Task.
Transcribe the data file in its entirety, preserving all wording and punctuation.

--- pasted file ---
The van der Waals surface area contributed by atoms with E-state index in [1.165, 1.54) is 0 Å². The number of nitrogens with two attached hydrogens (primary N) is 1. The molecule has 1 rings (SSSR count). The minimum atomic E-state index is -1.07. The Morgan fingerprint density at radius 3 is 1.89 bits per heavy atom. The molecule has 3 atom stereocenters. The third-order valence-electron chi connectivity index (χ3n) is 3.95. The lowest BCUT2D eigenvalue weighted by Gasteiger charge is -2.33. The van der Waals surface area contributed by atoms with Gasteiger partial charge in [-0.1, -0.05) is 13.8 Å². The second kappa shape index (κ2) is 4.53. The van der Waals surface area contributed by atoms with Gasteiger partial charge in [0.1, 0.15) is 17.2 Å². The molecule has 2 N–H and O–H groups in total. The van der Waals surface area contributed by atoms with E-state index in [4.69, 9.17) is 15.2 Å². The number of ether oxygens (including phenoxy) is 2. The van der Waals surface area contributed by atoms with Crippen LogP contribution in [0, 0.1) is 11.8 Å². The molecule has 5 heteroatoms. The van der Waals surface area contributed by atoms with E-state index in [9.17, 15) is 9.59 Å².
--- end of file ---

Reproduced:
The van der Waals surface area contributed by atoms with E-state index in [1.165, 1.54) is 0 Å². The number of nitrogens with two attached hydrogens (primary N) is 1. The molecule has 1 rings (SSSR count). The minimum atomic E-state index is -1.07. The Morgan fingerprint density at radius 3 is 1.89 bits per heavy atom. The molecule has 3 atom stereocenters. The third-order valence-electron chi connectivity index (χ3n) is 3.95. The lowest BCUT2D eigenvalue weighted by Gasteiger charge is -2.33. The van der Waals surface area contributed by atoms with Gasteiger partial charge in [-0.1, -0.05) is 13.8 Å². The second kappa shape index (κ2) is 4.53. The van der Waals surface area contributed by atoms with Gasteiger partial charge in [0.1, 0.15) is 17.2 Å². The molecule has 2 N–H and O–H groups in total. The van der Waals surface area contributed by atoms with E-state index in [4.69, 9.17) is 15.2 Å². The number of ether oxygens (including phenoxy) is 2. The van der Waals surface area contributed by atoms with Crippen LogP contribution in [0, 0.1) is 11.8 Å². The molecule has 5 heteroatoms. The van der Waals surface area contributed by atoms with E-state index in [9.17, 15) is 9.59 Å².